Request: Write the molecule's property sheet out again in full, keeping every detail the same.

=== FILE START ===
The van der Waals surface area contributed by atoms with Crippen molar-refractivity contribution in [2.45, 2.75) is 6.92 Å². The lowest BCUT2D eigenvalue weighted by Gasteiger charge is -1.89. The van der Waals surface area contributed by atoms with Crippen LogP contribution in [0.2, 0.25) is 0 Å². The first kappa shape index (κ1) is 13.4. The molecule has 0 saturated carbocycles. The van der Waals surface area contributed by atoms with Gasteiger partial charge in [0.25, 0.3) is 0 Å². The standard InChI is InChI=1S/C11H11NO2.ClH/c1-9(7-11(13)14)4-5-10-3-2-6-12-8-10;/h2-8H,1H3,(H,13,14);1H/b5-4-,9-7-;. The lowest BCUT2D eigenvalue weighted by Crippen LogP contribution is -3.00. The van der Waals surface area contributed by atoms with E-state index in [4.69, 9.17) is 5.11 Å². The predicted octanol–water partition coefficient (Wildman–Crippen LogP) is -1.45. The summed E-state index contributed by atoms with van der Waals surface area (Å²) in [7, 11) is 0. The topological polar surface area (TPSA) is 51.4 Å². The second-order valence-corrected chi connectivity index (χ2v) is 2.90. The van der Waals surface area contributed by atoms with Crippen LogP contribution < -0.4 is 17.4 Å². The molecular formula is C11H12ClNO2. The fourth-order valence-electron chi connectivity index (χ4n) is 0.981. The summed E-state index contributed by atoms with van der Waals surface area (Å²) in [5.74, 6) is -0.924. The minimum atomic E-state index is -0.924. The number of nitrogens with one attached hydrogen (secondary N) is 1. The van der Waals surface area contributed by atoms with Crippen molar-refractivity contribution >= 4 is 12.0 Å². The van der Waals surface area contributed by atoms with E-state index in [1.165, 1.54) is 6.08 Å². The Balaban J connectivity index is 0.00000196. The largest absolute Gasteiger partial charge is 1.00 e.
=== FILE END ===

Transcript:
The van der Waals surface area contributed by atoms with Crippen molar-refractivity contribution in [2.45, 2.75) is 6.92 Å². The lowest BCUT2D eigenvalue weighted by Gasteiger charge is -1.89. The van der Waals surface area contributed by atoms with Crippen LogP contribution in [0.2, 0.25) is 0 Å². The first kappa shape index (κ1) is 13.4. The molecule has 0 saturated carbocycles. The van der Waals surface area contributed by atoms with Gasteiger partial charge in [0.25, 0.3) is 0 Å². The standard InChI is InChI=1S/C11H11NO2.ClH/c1-9(7-11(13)14)4-5-10-3-2-6-12-8-10;/h2-8H,1H3,(H,13,14);1H/b5-4-,9-7-;. The lowest BCUT2D eigenvalue weighted by Crippen LogP contribution is -3.00. The van der Waals surface area contributed by atoms with E-state index in [4.69, 9.17) is 5.11 Å². The predicted octanol–water partition coefficient (Wildman–Crippen LogP) is -1.45. The summed E-state index contributed by atoms with van der Waals surface area (Å²) in [7, 11) is 0. The topological polar surface area (TPSA) is 51.4 Å². The second-order valence-corrected chi connectivity index (χ2v) is 2.90. The van der Waals surface area contributed by atoms with Crippen LogP contribution < -0.4 is 17.4 Å². The molecular formula is C11H12ClNO2. The fourth-order valence-electron chi connectivity index (χ4n) is 0.981. The summed E-state index contributed by atoms with van der Waals surface area (Å²) in [5.74, 6) is -0.924. The minimum atomic E-state index is -0.924. The number of nitrogens with one attached hydrogen (secondary N) is 1. The van der Waals surface area contributed by atoms with Crippen molar-refractivity contribution >= 4 is 12.0 Å². The van der Waals surface area contributed by atoms with E-state index in [1.165, 1.54) is 6.08 Å². The Balaban J connectivity index is 0.00000196. The largest absolute Gasteiger partial charge is 1.00 e.